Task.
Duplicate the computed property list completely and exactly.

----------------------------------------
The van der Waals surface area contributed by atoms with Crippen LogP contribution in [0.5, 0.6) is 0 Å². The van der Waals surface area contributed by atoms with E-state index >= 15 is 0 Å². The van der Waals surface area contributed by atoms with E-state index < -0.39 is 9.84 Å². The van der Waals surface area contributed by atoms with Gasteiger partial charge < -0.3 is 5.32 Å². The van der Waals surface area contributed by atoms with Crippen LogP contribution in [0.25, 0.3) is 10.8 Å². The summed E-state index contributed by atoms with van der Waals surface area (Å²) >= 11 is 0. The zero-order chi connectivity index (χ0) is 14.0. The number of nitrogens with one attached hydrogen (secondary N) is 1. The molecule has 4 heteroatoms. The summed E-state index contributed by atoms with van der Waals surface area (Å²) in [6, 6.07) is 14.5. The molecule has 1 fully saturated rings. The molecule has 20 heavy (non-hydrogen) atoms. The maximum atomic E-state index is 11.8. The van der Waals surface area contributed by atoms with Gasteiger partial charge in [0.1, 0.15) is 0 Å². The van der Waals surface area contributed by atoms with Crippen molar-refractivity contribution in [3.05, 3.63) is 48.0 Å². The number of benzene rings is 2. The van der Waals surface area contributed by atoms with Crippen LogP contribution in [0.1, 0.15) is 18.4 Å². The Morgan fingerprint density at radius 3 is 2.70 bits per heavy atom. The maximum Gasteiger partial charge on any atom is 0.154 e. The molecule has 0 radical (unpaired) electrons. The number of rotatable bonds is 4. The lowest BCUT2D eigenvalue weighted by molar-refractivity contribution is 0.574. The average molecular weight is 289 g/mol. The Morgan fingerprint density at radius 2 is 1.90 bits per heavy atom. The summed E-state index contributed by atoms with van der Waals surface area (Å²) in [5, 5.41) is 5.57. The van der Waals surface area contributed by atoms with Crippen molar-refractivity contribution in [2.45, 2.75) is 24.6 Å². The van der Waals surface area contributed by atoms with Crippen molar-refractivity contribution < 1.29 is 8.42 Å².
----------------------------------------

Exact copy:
The van der Waals surface area contributed by atoms with Crippen LogP contribution in [0.5, 0.6) is 0 Å². The van der Waals surface area contributed by atoms with E-state index >= 15 is 0 Å². The van der Waals surface area contributed by atoms with E-state index < -0.39 is 9.84 Å². The van der Waals surface area contributed by atoms with Gasteiger partial charge < -0.3 is 5.32 Å². The van der Waals surface area contributed by atoms with Crippen LogP contribution in [0.25, 0.3) is 10.8 Å². The summed E-state index contributed by atoms with van der Waals surface area (Å²) >= 11 is 0. The zero-order chi connectivity index (χ0) is 14.0. The number of nitrogens with one attached hydrogen (secondary N) is 1. The molecule has 4 heteroatoms. The summed E-state index contributed by atoms with van der Waals surface area (Å²) in [6, 6.07) is 14.5. The molecule has 1 fully saturated rings. The molecule has 20 heavy (non-hydrogen) atoms. The maximum atomic E-state index is 11.8. The van der Waals surface area contributed by atoms with Gasteiger partial charge in [0.1, 0.15) is 0 Å². The van der Waals surface area contributed by atoms with Crippen molar-refractivity contribution in [3.05, 3.63) is 48.0 Å². The number of benzene rings is 2. The van der Waals surface area contributed by atoms with Crippen LogP contribution in [0.1, 0.15) is 18.4 Å². The Morgan fingerprint density at radius 3 is 2.70 bits per heavy atom. The maximum Gasteiger partial charge on any atom is 0.154 e. The molecule has 0 radical (unpaired) electrons. The number of rotatable bonds is 4. The lowest BCUT2D eigenvalue weighted by molar-refractivity contribution is 0.574. The average molecular weight is 289 g/mol. The Morgan fingerprint density at radius 2 is 1.90 bits per heavy atom. The summed E-state index contributed by atoms with van der Waals surface area (Å²) in [5, 5.41) is 5.57. The van der Waals surface area contributed by atoms with Crippen molar-refractivity contribution in [2.45, 2.75) is 24.6 Å². The van der Waals surface area contributed by atoms with Crippen molar-refractivity contribution < 1.29 is 8.42 Å².